If you are a huge sports fan, you must visit the Naismith Memorial Basketball Hall of Fame in Springfield, Massachusetts. Get to walk in the same place where James Smith invented the now-worldwide discipline at the end of the 19th century!
This venue holds the largest collection of artifacts and memorabilia from the sport’s rich history and a hall of fame that pays homage to almost 400 individuals that improved and popularized basketball throughout time.
Here is a short visitor’s guide that will prepare you for a delightful visit to the Naismith Memorial Basketball Hall of Fame!
The Naismith Memorial Basketball Hall of Fame is located at 1000 West Columbus Avenue in Springfield, Massachusetts.
It is open for visits Wednesday through Sunday from the end of November until the end of March and every day of the week for the remainder of the year. The visiting hours are 10 a.m. to 4 p.m., except for weekends when the venue closes at 5 p.m.
At the time of writing (2019), the admission fee to the Naismith Memorial Basketball Hall of Fame was $24 for adults ages 16 to 64, $18 for seniors ages 65 and up, $16 for youths ages 5 to 15 and free for children under age 5.
The Hall of Fame occupies a 3-story spherical building that covers 35,000 feet of land and houses a large basketball court, artifact exhibits, theaters, souvenir shops, and restaurants. You can spend an entire day with your family visiting this history museum and experience the many entertainment options.
The Naismith Memorial Basketball Hall of Fame was established in 1959 at 20 years after its inventor, James Naismith had passed away.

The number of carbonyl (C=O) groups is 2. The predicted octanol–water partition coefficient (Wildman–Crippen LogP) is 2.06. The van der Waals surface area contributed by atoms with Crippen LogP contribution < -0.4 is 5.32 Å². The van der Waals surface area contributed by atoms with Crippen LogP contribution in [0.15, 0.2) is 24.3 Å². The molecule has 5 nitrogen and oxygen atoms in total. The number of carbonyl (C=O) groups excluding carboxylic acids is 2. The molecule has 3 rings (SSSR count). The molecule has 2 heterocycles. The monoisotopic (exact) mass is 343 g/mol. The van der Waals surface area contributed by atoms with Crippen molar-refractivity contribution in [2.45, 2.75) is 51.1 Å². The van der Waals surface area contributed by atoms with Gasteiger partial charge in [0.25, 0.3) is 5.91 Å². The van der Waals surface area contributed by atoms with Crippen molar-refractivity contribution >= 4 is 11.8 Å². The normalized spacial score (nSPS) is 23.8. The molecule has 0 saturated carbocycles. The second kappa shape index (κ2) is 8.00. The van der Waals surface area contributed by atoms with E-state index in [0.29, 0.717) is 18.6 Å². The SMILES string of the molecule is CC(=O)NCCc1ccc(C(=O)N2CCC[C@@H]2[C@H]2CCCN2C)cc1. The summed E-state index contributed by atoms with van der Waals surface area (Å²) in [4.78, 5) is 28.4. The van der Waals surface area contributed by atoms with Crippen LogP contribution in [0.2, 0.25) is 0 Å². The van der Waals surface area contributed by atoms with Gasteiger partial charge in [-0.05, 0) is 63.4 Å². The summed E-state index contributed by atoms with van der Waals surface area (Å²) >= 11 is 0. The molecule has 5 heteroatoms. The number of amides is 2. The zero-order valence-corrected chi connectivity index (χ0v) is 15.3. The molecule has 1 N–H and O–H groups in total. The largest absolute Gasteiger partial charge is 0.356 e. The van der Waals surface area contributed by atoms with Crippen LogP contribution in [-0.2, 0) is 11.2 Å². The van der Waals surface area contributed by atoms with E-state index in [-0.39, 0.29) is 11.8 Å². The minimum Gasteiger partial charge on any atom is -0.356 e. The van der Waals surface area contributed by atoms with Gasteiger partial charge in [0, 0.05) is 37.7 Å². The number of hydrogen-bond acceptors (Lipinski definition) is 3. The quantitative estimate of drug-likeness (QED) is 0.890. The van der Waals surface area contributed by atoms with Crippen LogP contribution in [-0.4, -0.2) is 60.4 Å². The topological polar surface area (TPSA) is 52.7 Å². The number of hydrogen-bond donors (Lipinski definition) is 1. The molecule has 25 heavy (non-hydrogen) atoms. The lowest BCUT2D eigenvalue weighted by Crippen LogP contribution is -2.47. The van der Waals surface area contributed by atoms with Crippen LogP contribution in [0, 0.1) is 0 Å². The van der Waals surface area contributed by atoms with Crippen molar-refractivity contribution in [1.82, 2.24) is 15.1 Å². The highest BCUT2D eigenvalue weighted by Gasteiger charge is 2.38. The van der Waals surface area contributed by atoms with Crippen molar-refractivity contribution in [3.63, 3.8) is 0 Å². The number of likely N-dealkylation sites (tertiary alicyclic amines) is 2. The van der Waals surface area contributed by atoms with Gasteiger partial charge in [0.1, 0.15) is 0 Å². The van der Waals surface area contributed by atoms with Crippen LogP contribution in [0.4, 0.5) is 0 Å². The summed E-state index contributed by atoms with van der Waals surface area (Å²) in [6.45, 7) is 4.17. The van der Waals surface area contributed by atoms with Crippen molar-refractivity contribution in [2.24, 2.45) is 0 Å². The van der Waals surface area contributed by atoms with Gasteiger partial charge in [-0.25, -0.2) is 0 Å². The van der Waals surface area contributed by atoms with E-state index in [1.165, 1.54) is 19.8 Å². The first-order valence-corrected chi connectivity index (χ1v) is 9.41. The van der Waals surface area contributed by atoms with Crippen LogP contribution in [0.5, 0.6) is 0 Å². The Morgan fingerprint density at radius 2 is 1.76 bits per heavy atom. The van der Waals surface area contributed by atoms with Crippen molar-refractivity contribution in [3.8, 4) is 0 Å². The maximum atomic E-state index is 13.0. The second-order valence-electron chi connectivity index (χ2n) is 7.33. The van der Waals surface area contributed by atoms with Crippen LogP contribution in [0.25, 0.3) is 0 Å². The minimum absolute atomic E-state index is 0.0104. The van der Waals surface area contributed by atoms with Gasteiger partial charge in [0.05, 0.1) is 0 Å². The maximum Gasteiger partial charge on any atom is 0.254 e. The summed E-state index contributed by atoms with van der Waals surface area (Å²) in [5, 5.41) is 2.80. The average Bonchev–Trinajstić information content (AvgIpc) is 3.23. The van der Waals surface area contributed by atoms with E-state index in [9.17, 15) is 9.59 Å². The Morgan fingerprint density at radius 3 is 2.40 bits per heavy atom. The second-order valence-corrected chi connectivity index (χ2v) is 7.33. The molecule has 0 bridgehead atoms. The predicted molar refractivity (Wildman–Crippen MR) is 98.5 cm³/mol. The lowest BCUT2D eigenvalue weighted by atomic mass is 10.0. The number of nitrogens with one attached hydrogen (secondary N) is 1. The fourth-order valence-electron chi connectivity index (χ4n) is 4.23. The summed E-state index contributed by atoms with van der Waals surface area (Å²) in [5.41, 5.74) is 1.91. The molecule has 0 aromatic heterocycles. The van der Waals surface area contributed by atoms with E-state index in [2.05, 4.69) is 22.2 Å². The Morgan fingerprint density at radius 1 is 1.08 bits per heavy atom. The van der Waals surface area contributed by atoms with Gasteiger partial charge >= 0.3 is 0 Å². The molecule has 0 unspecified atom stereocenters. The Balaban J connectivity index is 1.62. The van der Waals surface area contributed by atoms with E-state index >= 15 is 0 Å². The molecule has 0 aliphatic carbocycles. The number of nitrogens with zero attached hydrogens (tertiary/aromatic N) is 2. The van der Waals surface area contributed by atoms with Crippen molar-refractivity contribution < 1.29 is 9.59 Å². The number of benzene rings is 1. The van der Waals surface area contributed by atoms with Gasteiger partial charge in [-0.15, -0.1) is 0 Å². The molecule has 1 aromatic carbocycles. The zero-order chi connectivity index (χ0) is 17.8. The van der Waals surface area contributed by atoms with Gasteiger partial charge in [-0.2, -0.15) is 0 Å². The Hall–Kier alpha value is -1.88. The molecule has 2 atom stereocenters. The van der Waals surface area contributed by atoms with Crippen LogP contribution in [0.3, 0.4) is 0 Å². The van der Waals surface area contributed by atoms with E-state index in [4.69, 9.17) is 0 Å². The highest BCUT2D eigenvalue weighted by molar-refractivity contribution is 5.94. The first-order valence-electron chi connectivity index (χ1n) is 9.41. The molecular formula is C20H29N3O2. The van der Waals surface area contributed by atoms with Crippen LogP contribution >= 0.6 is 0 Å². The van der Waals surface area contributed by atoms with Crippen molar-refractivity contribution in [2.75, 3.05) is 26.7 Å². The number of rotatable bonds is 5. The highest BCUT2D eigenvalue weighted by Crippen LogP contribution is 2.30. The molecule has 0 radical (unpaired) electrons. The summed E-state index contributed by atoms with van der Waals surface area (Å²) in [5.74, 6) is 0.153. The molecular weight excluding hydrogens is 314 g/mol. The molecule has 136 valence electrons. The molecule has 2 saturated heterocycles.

Nevertheless, the innovative professor was the first to be inducted in the prestigious Hall of Fame. He is now in the company of popular coaches, players, referees and other contributors to the sport.
The Invention of Basketball
It was the winter of 1891 when James Naismith, a Canadian-American college professor at the Springfield YMCA came up with an indoor sport that would keep rugby, football and baseball athletes in shape throughout the cold season.
Naismith divided a team of soccer players, which had 10 players at that time into two teams and challenged each of them to try and throw a soccer ball in the opposing team’s basket at the other end of the gym field.
He even came up with 13 basic rules and asked that the game would be played only through passing, without dribbles or physical contact. Hi called it “Basket Ball” without anticipating that it would become a worldwide attraction and an Olympic discipline in less than 50 years.
Even if the first matches had ridiculous scores compared to present-day games, some barely finishing as 1-0 wins, the game quickly gained support from both the players and the crowds.
In time, the rules changed to include bottom-less baskets, backboards behind the hoops, dribbling, and modifications to the original soccer ball that now has become stand-alone sports equipment.